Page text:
Medication Side Effects

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EFMN conducted a needs assessment in 2014 to better understand the issues most important to people with seizures.  Over 70% of people said medication side effects were a significant concern.  Professional Advisory Board member Rupert Exconde, M.D. and neurologist, is our guest blogger and shares more in-depth information.

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Medication Side Effects by Professional Advisory Board member Rupert Exconde, M.D.


Antiepileptic drug (AED) treatment is the most common means of preventing seizures. Approximately 70% of people with epilepsy become seizure free while experiencing minimal or no side effect from their medications. However, it is important for patients and caregivers alike to recognize that side effects remain a leading cause of treatment failure. Some patients discontinue treatment because of side effects. For some people with epilepsy, these side effects may affect quality of life even more than their seizures.

This article does not intend to be an exhaustive review of AED side effects. Instead, its goal is to make patients and caregivers aware of the possibility of experiencing side effects so that they can be promptly discussed with their treating physician.

The list of possible side effects is typically provided to the patient by the physician, the dispensing pharmacy and the drug manufacturer when a drug is prescribed. The list can be long and discouraging. However, it is important to realize that these are only possible side effects and do not always happen.

Several consistent risk factors for experiencing AED side effects have been established. These include frequent and severe seizures, polypharmacy (taking more than one medication), and the need to maintain a high AED blood level.

Side effects can develop immediately or many years after starting treatment and can affect any organ or structure. For the purpose of this article, side effects are broadly categorized into allergic reactions, dose-related effects, idiosyncratic reactions and those that result from chronic drug exposure.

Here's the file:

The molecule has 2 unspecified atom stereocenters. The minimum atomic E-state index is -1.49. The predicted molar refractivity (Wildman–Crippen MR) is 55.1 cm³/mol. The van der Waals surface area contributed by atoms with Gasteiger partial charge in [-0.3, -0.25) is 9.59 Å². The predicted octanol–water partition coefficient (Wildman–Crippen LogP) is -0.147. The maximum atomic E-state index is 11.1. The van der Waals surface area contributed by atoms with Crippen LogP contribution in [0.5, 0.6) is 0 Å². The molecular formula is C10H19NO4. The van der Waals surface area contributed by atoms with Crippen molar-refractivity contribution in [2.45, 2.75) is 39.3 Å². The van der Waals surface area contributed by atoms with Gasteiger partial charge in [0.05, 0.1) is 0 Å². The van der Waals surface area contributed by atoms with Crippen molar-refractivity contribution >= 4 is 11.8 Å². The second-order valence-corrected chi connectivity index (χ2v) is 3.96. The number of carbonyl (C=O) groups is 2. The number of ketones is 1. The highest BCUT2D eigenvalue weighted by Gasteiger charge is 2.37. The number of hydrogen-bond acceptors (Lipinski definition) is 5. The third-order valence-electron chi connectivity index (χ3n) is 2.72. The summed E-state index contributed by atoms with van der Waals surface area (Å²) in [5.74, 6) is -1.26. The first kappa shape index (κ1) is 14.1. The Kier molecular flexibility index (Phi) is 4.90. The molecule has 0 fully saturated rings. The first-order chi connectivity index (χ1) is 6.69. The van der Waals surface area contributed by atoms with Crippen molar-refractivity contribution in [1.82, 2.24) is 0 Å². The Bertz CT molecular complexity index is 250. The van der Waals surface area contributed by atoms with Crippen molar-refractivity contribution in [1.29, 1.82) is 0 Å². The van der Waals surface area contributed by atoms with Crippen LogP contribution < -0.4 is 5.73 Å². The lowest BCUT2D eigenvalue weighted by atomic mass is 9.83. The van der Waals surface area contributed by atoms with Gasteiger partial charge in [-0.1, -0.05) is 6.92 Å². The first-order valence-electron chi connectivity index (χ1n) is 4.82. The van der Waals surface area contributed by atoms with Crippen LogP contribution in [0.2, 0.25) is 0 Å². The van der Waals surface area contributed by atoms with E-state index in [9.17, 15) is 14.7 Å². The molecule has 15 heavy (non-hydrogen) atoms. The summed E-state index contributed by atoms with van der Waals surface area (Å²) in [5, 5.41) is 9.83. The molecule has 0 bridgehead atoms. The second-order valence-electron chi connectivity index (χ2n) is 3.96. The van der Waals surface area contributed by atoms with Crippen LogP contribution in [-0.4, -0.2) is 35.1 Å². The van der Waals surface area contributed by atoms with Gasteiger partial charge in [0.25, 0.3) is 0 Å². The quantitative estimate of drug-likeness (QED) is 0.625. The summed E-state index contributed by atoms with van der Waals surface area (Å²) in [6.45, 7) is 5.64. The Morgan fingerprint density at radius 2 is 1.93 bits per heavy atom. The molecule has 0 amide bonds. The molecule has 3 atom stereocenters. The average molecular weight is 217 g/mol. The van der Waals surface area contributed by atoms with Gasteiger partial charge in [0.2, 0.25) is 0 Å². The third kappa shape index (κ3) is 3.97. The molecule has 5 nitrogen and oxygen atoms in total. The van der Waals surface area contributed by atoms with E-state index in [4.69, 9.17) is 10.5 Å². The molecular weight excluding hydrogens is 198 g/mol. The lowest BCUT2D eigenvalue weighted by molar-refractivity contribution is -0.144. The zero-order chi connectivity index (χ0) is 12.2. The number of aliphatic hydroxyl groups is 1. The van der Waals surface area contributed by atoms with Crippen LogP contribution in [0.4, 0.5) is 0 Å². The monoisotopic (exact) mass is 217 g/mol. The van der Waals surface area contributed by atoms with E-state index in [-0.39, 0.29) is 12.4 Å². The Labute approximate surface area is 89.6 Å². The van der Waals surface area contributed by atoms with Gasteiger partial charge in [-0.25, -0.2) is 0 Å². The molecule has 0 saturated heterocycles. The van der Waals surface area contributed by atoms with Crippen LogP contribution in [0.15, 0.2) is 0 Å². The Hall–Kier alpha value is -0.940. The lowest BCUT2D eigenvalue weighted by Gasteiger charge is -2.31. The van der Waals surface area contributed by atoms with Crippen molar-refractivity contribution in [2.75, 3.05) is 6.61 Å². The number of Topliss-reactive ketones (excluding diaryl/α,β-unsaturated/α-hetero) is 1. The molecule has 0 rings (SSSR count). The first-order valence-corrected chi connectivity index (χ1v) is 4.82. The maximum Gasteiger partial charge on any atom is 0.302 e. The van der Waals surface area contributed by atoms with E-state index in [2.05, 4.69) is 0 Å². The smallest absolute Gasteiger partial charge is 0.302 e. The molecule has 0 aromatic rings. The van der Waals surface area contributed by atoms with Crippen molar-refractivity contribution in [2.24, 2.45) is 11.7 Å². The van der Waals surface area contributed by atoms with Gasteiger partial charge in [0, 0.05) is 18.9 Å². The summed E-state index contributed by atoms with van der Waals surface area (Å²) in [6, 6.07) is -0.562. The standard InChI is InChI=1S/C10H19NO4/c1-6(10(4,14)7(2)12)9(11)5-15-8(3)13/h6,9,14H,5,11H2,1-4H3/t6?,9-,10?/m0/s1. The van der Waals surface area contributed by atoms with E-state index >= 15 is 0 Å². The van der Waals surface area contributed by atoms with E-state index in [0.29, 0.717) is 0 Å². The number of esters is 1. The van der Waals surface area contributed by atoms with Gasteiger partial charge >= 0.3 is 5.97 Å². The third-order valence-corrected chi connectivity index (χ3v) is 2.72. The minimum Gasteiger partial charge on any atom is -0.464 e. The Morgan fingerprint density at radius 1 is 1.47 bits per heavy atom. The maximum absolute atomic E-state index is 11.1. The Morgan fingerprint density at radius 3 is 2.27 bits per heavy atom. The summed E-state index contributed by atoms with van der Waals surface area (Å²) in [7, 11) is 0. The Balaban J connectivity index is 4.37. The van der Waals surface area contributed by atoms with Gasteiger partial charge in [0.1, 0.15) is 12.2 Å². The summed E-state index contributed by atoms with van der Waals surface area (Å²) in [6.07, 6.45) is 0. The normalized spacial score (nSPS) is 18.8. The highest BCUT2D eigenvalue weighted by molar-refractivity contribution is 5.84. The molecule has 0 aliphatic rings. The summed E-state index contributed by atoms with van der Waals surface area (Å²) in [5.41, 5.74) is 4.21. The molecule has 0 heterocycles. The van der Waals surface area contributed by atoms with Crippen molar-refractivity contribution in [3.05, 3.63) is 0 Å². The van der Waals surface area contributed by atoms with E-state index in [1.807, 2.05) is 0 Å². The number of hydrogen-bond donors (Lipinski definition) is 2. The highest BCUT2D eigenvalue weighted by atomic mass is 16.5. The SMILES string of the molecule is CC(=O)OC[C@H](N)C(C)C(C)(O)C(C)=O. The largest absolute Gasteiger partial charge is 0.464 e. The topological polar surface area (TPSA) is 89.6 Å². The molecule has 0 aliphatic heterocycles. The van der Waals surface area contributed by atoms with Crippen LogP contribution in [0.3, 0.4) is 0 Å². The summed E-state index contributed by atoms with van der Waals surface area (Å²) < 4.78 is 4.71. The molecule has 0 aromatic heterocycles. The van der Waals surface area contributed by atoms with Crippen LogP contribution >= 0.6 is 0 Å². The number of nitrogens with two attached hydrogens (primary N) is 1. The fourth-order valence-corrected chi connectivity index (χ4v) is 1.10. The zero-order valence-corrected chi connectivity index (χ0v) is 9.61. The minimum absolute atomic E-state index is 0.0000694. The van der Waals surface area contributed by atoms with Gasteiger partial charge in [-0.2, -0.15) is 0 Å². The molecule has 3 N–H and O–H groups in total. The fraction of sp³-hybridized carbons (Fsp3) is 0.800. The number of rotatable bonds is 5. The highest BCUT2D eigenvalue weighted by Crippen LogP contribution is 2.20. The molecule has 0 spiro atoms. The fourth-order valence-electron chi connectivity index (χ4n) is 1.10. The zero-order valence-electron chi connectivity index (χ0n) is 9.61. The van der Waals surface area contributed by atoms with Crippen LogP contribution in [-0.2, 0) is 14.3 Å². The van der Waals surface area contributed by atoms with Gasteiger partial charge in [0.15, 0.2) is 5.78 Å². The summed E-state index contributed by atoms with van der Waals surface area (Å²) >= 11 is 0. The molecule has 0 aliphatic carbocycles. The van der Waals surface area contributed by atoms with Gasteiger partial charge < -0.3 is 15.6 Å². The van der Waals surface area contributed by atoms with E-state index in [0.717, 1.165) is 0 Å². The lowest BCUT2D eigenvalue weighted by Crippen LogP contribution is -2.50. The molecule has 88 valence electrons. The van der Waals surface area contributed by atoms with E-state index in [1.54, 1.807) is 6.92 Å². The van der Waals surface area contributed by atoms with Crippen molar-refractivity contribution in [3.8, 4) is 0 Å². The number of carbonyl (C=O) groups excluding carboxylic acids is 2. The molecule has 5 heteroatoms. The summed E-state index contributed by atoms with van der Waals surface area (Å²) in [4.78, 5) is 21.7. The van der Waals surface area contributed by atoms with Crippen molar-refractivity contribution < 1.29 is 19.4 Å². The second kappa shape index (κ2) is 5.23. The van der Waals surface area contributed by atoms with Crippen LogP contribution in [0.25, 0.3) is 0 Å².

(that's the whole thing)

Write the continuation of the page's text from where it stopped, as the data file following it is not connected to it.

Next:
Allergic reactions:

Allergic reactions are rare and usually happen very quickly upon starting an AED. Reported cases of allergic skin rash are around 1 to 3 percent with the older AED’s. Skin rash is less common with most other drugs. The risk of developing skin rash is significantly lower if the rate of dose titration is slow. Severe rashes such as Stevens-Johnson syndrome (blistering and loss of skin on body and/or mouth) are usually seen in the early stages of treatment when dose titration has been rapid. A severe rash necessitates immediate medication withdrawal.  In less severe skin irritation, occasional patients have been restarted more slowly on the same drug and not suffered a recurrence of the adverse reaction.

Dose-related effects:

Dose-related effects result from an exaggeration of the pharmacologic effects of the drug. They are often seen early in the course of treatment during the period of increasing the dose. Mild symptoms often improve if the titration rate is slowed or after the dose titration period. Sedation, headaches, mild mood change, dizziness, gait imbalance and double vision are dose-related neurotoxic effects. Sometimes severe depression, confusion or psychosis occurs.

Idiosyncratic reactions:

Idiosyncratic reactions are drug reactions that occur rarely and unpredictably and tend to occur with certain drugs only. They are typically not dependent on the concentration of the drug. Immune mediated toxicity is a proposed mechanism of action. These include hepatitis, pancreatitis, multi-organ failure and bone marrow suppression. Low serum sodium is usually mild. It may cause drowsiness or worsening seizures. Speech disturbance (word-finding difficulty) is an unusual cognitive effect. Tingling of the extremities are sometimes experienced. Visual field defects, blue-grey pigmentation of the retina, nails, lips, and skin have been reported. Retinal pigmentation could possibly result in impaired vision.

Chronic Exposure:

Long term or chronic side effects happen when a drug is taken for a long time, usually many years. An example is the effect of AED’s on bone health which has been a concern for the past decade and is often seen with many of our older drugs. The mechanism is not entirely clear and the data is not conclusive. It is therefore appropriate for patients to consume adequate amounts of vitamin D and calcium. Weight gain and weight loss can be experienced with a few of the AED’s in common use. Gum swelling, tremors, numbness in the legs and kidney stones may occur as long term effects with certain drugs.

The treatment of epilepsy involves much more than controlling seizures. Safety profiles and tolerability are among the most important considerations in selecting AED’s in the absence of clear differences in efficacy. In general, AED’s are fairly well tolerated for most people. Their effectiveness greatly outweighs risk or annoyance from side effects. However, side effects must be kept in mind when taking these medications. A heightened level of awareness by patients and caregivers and early reporting to their treating physicians of these side effects is very important since most of these are reversible especially if recognized early.

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